National Trails System Reference Manual 45

This document is designed for National Trails System partners: Federal trail administrators, local land managers and landowners, volunteer partners, and State and Tribal agencies. It focuses on America’s national scenic and historic trails with only brief mention of national recreation trails and connecting-and-side trails. It provides background to Director’s Order #45, National Trails System (see Section 2.6).

by National Park Service

As an orientation guide, this reference manual is intended to serve both new staff and "old hands," providing a ready-reference manual to their many responsibilities. It documents several decades of experience in administering and managing components of the National Trails System.

America’s national scenic and historic trails form a remarkable network of well over 50,000 miles of trails that protects and links together many of America's most significant natural, cultural, and recreational resources. They provide opportunities for millions of Americans to enjoy the outdoors. National scenic and historic trails are the backbone of the National Trails System. Both kinds are planned and administered under the authorities of the National Trails System Act (NTSA, 16 U.S.C. 1241-1251). These trails are unique among Federally administered areas, for they typically:

  • Are managed in partnership with other Federal, State, and non-governmental entities;
  • Span hundreds, if not thousands, of miles;
  • Involve complex land-ownership patterns (and, consequently, complex jurisdictional issues);
  • Involve overlapping jurisdictions, including two or more trails following the same route; and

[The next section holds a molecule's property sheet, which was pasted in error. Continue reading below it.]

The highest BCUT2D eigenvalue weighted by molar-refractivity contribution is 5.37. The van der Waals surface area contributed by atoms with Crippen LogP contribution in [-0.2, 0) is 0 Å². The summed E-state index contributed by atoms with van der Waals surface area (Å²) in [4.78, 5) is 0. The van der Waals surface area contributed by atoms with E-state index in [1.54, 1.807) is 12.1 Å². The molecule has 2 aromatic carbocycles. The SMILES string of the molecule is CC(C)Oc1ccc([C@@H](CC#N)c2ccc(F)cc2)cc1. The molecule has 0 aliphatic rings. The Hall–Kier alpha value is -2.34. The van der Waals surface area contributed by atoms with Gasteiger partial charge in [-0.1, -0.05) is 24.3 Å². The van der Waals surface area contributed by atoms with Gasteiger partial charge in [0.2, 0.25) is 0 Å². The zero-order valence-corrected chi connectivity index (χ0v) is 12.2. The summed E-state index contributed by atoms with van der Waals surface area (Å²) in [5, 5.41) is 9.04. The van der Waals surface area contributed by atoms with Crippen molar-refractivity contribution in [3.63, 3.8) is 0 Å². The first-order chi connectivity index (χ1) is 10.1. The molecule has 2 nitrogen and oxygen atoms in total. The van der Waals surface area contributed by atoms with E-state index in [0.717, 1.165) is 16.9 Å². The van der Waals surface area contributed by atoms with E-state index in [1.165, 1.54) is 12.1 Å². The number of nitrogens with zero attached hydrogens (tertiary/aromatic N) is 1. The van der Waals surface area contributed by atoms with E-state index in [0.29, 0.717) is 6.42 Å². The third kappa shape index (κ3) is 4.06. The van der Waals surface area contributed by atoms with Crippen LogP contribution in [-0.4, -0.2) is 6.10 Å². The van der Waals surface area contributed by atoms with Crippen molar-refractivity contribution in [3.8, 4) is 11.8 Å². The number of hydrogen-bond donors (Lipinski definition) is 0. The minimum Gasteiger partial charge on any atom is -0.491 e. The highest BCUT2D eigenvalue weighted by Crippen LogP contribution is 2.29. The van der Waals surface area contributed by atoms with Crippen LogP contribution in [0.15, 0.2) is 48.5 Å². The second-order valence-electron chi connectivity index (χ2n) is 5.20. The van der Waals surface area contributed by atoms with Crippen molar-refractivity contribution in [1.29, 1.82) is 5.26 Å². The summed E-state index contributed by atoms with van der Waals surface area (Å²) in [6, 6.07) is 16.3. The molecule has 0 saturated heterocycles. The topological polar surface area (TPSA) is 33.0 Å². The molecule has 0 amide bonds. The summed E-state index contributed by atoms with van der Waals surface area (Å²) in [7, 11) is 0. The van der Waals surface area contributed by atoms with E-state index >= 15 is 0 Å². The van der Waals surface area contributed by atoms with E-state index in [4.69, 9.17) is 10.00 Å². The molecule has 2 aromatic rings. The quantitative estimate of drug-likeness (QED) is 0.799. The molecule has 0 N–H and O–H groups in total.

• Are dedicated to a primary purpose, either recreational (for scenic trails) or cultural (for historic trails).

However, little is standard about these trails. From the Appalachian National Scenic Trail to the Ala Kahakai National Historic Trail, each national trail has its own unique identity and management
challenges. Practices vary widely. The suggestions of this reference manual should be considered generic, aiming for servicewide and systemwide consistency, and may be varied to suit the needs of individual trails.

This reference manual links the authorities of the National Trails System Act to the other authorities, practices, regulations, and procedures of the agencies that administer and manage them.

Attached document published February 2019

About the Author


The National Park Service (NPS) was created in 1916 and today manages over 390 units found in all 50 states and some of the U.S. territories. NPS supports and operates trails in three interlocking arenas: trails in parks, technical assistance to States and communities, and administration of much of the National Trails System.

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